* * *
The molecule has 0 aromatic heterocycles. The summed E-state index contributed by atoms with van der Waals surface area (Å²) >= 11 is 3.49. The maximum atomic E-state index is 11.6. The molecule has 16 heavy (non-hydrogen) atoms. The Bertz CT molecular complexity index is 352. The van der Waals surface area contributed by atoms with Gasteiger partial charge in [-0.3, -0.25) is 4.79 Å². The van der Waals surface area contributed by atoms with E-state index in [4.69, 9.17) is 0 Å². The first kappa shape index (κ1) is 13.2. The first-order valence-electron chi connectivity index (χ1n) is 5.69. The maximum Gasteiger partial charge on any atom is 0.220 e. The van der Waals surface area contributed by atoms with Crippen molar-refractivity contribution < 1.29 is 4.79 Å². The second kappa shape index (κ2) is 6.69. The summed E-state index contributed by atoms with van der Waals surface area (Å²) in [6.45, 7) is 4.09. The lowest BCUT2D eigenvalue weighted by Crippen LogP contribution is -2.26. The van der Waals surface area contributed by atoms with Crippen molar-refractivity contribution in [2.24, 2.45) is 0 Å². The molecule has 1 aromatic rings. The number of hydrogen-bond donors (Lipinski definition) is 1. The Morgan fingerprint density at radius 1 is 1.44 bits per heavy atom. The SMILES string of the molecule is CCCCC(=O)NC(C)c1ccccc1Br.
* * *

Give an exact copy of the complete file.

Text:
The molecule has 0 aromatic heterocycles. The summed E-state index contributed by atoms with van der Waals surface area (Å²) >= 11 is 3.49. The maximum atomic E-state index is 11.6. The molecule has 16 heavy (non-hydrogen) atoms. The Bertz CT molecular complexity index is 352. The van der Waals surface area contributed by atoms with Gasteiger partial charge in [-0.3, -0.25) is 4.79 Å². The van der Waals surface area contributed by atoms with E-state index in [4.69, 9.17) is 0 Å². The first kappa shape index (κ1) is 13.2. The first-order valence-electron chi connectivity index (χ1n) is 5.69. The maximum Gasteiger partial charge on any atom is 0.220 e. The van der Waals surface area contributed by atoms with Crippen molar-refractivity contribution < 1.29 is 4.79 Å². The second kappa shape index (κ2) is 6.69. The summed E-state index contributed by atoms with van der Waals surface area (Å²) in [6.45, 7) is 4.09. The lowest BCUT2D eigenvalue weighted by Crippen LogP contribution is -2.26. The van der Waals surface area contributed by atoms with Crippen molar-refractivity contribution in [2.24, 2.45) is 0 Å². The molecule has 1 aromatic rings. The number of hydrogen-bond donors (Lipinski definition) is 1. The Morgan fingerprint density at radius 1 is 1.44 bits per heavy atom. The SMILES string of the molecule is CCCCC(=O)NC(C)c1ccccc1Br.